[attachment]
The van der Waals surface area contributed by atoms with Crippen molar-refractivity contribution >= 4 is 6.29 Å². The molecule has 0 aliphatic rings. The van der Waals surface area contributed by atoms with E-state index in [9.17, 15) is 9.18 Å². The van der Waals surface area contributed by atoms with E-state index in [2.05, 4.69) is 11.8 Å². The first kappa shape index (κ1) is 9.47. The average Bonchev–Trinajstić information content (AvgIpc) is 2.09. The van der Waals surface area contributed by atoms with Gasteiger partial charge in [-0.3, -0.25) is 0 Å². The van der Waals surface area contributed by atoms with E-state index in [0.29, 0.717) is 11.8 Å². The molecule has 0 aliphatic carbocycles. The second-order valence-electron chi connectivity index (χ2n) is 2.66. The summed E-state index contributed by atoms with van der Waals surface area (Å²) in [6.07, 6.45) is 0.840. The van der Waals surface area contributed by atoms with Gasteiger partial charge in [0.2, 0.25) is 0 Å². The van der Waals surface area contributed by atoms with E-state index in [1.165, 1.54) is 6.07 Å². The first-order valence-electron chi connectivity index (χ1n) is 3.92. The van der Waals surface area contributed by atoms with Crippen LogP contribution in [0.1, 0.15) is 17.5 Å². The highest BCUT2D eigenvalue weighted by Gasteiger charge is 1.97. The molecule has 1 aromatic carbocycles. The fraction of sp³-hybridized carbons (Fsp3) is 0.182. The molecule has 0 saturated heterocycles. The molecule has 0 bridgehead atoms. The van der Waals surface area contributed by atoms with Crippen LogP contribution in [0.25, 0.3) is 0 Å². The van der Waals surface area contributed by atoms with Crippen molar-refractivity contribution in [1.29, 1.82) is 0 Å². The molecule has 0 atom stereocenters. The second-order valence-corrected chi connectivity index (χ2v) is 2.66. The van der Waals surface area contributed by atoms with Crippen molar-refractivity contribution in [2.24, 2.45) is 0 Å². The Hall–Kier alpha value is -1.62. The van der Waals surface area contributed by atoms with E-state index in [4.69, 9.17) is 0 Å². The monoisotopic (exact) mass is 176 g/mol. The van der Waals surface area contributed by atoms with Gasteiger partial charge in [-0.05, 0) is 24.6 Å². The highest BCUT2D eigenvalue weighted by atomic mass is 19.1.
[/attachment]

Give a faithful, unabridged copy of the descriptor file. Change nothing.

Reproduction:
The van der Waals surface area contributed by atoms with Crippen molar-refractivity contribution >= 4 is 6.29 Å². The molecule has 0 aliphatic rings. The van der Waals surface area contributed by atoms with E-state index in [9.17, 15) is 9.18 Å². The van der Waals surface area contributed by atoms with E-state index in [2.05, 4.69) is 11.8 Å². The first kappa shape index (κ1) is 9.47. The average Bonchev–Trinajstić information content (AvgIpc) is 2.09. The van der Waals surface area contributed by atoms with Gasteiger partial charge in [-0.3, -0.25) is 0 Å². The van der Waals surface area contributed by atoms with E-state index in [0.29, 0.717) is 11.8 Å². The molecule has 0 aliphatic carbocycles. The second-order valence-electron chi connectivity index (χ2n) is 2.66. The summed E-state index contributed by atoms with van der Waals surface area (Å²) in [6.07, 6.45) is 0.840. The van der Waals surface area contributed by atoms with Gasteiger partial charge in [0.2, 0.25) is 0 Å². The van der Waals surface area contributed by atoms with E-state index in [1.165, 1.54) is 6.07 Å². The first-order valence-electron chi connectivity index (χ1n) is 3.92. The van der Waals surface area contributed by atoms with Crippen LogP contribution in [0.1, 0.15) is 17.5 Å². The highest BCUT2D eigenvalue weighted by Gasteiger charge is 1.97. The molecule has 1 aromatic carbocycles. The fraction of sp³-hybridized carbons (Fsp3) is 0.182. The molecule has 0 saturated heterocycles. The molecule has 0 bridgehead atoms. The van der Waals surface area contributed by atoms with Crippen LogP contribution in [0.25, 0.3) is 0 Å². The van der Waals surface area contributed by atoms with Crippen molar-refractivity contribution in [1.29, 1.82) is 0 Å². The molecule has 0 atom stereocenters. The second-order valence-corrected chi connectivity index (χ2v) is 2.66. The van der Waals surface area contributed by atoms with Crippen molar-refractivity contribution in [2.24, 2.45) is 0 Å². The Hall–Kier alpha value is -1.62. The van der Waals surface area contributed by atoms with E-state index in [4.69, 9.17) is 0 Å². The monoisotopic (exact) mass is 176 g/mol. The van der Waals surface area contributed by atoms with Gasteiger partial charge in [-0.05, 0) is 24.6 Å². The highest BCUT2D eigenvalue weighted by atomic mass is 19.1.